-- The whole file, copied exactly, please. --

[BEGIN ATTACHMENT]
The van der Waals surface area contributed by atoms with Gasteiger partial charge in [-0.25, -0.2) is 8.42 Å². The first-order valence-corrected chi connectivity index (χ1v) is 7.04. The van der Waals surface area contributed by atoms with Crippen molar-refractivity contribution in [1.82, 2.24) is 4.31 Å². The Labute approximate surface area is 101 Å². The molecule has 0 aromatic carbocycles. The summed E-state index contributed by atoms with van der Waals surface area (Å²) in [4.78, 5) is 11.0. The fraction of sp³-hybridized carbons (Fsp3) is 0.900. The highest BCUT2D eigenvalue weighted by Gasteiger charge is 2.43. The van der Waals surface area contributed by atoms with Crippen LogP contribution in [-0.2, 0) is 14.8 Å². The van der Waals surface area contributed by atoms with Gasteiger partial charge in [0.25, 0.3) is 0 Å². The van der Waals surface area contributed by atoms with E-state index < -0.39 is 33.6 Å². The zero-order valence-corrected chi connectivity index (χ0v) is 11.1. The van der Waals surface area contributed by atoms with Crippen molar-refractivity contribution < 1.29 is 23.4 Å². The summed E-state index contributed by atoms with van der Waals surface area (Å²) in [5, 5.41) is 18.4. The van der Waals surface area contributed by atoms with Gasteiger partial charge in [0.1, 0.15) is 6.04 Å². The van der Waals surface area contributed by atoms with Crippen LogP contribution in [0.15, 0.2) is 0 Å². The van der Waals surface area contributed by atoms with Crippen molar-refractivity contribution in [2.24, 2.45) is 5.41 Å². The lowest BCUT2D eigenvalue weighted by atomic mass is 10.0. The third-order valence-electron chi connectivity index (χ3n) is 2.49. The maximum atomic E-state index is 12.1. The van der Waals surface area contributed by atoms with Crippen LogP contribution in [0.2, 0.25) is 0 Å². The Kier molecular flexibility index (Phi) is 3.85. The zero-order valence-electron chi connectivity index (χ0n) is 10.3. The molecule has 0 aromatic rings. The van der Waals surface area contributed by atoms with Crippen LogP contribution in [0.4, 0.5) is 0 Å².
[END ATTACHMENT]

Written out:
The van der Waals surface area contributed by atoms with Gasteiger partial charge in [-0.25, -0.2) is 8.42 Å². The first-order valence-corrected chi connectivity index (χ1v) is 7.04. The van der Waals surface area contributed by atoms with Crippen molar-refractivity contribution in [1.82, 2.24) is 4.31 Å². The Labute approximate surface area is 101 Å². The molecule has 0 aromatic carbocycles. The summed E-state index contributed by atoms with van der Waals surface area (Å²) in [4.78, 5) is 11.0. The fraction of sp³-hybridized carbons (Fsp3) is 0.900. The highest BCUT2D eigenvalue weighted by Gasteiger charge is 2.43. The van der Waals surface area contributed by atoms with Crippen LogP contribution in [-0.2, 0) is 14.8 Å². The van der Waals surface area contributed by atoms with Gasteiger partial charge in [0.25, 0.3) is 0 Å². The van der Waals surface area contributed by atoms with E-state index < -0.39 is 33.6 Å². The zero-order valence-corrected chi connectivity index (χ0v) is 11.1. The van der Waals surface area contributed by atoms with Crippen molar-refractivity contribution < 1.29 is 23.4 Å². The summed E-state index contributed by atoms with van der Waals surface area (Å²) in [5, 5.41) is 18.4. The van der Waals surface area contributed by atoms with Gasteiger partial charge in [0.1, 0.15) is 6.04 Å². The van der Waals surface area contributed by atoms with Crippen LogP contribution in [0.15, 0.2) is 0 Å². The van der Waals surface area contributed by atoms with Crippen molar-refractivity contribution in [2.24, 2.45) is 5.41 Å². The lowest BCUT2D eigenvalue weighted by atomic mass is 10.0. The third-order valence-electron chi connectivity index (χ3n) is 2.49. The maximum atomic E-state index is 12.1. The van der Waals surface area contributed by atoms with Crippen LogP contribution in [0.2, 0.25) is 0 Å². The Kier molecular flexibility index (Phi) is 3.85. The zero-order valence-electron chi connectivity index (χ0n) is 10.3. The molecule has 0 aromatic rings. The van der Waals surface area contributed by atoms with Crippen LogP contribution in [0.4, 0.5) is 0 Å².